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Michael Bird

Also known as: Dickie.

Dickie Bird sitting next to his wife.

Michael Bird (Dickie) was born in July 1914 in Chitagong, then east Bengal, India, now in Bangladesh. His father was Chief Accountant in the East Bengal Railways. Maud, daddy’s mother, with Brother Maurice and Sister Pam, came home to High Wycombe when he was 7 to give birth to Jean, now his only surviving sister. Ernest Bird, his father died in east Bengal when daddy was 8.
Daddy went to the Royal Grammar School, High Wycombe where his brother Maurice, future brother-in-law Jack, and later his three sons attended and currently his grandson attends. Daddy joined Edwin Scull, his grandfather’s furniture factory in High Wycombe.
In the 30’s Daddy started courting Doreen whose parents ran the Ship at Itchenor. Daddy, Doreen and her brother Jack had a fine old time messing around in boats at Itchenor.
Then the war came and Maurice, Dickie’s younger brother joined the Royal Navy and eventually flew in the Fleet Air Arm in Albatrosses from HMS Sussex. Sadly he was lost at sea in 1939, and Daddy never really got over this. Daddy was desperate to join the Navy, but he had poor eyesight. Also, he was in a reserved occupation, making aircraft propellers in the furniture factory. He set up an Auxiliary Bomb Disposal Unit in the factory. Toward the end of the war he finally joined the Navy, in time to serve in small boats servicing the serving ships in the Solent.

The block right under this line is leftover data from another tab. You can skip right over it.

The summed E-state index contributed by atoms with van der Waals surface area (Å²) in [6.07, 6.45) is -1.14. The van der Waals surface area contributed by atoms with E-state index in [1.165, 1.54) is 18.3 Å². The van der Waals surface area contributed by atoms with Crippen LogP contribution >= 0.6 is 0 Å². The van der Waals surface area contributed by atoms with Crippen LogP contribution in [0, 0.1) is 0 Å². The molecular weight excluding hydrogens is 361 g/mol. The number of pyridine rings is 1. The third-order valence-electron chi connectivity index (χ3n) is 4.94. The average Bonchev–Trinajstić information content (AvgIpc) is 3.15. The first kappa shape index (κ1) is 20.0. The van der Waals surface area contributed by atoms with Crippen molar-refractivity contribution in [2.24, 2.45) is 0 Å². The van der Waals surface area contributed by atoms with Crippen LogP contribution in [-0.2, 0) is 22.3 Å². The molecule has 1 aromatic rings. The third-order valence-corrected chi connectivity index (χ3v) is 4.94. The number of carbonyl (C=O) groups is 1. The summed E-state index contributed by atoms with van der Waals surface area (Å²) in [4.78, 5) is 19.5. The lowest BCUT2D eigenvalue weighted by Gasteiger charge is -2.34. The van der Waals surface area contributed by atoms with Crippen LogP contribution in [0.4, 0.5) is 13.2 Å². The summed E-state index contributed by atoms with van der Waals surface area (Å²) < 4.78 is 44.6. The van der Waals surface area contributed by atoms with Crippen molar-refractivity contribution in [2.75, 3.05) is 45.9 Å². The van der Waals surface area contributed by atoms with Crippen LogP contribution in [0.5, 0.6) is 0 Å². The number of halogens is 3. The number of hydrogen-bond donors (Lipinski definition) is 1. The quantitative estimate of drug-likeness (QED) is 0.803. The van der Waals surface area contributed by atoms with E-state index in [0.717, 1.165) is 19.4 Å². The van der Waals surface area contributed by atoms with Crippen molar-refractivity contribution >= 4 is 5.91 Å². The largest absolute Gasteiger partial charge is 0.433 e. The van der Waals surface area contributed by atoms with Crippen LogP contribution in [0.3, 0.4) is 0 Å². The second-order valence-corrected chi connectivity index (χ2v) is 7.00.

Dickie married Doreen in 1940 in High Wycombe Parish Church and lived in High Wycombe and then in nearby villages Flackwell Heath and Horsleys Green. They had three sons, Stephen, Maurice and Simon, but still continued their association with Itchenor, Daddy having a mooring at Itchenor and a series of caravans. Then daddy bought a cottage in Selsey in around 1970.
Daddy started a small consulting engineering practice called MEC Bird Associates that is still going strong today. In 1988 Dickie and Doreen moved to Selsey and enjoyed almost 20 years of life in the village.
Dick always supported the RNLI. He was a shoreline member and Doreen helped by taking collections around the village and selling flags.
I’m sure we all have many happy memories of Dickie and Doreen in Selsey. They still had an association with the sea, daddy being a member of Itchenor Sailing Club, and with local fisherman as chums. We recall when the club were entertaining the lifeboat crew for lunch, Dickie and Doreen went with the Selsey lifeboat in one of her spectacular launches off the lifeboat station.

Added by: Simon Bird on 11 June 2007.

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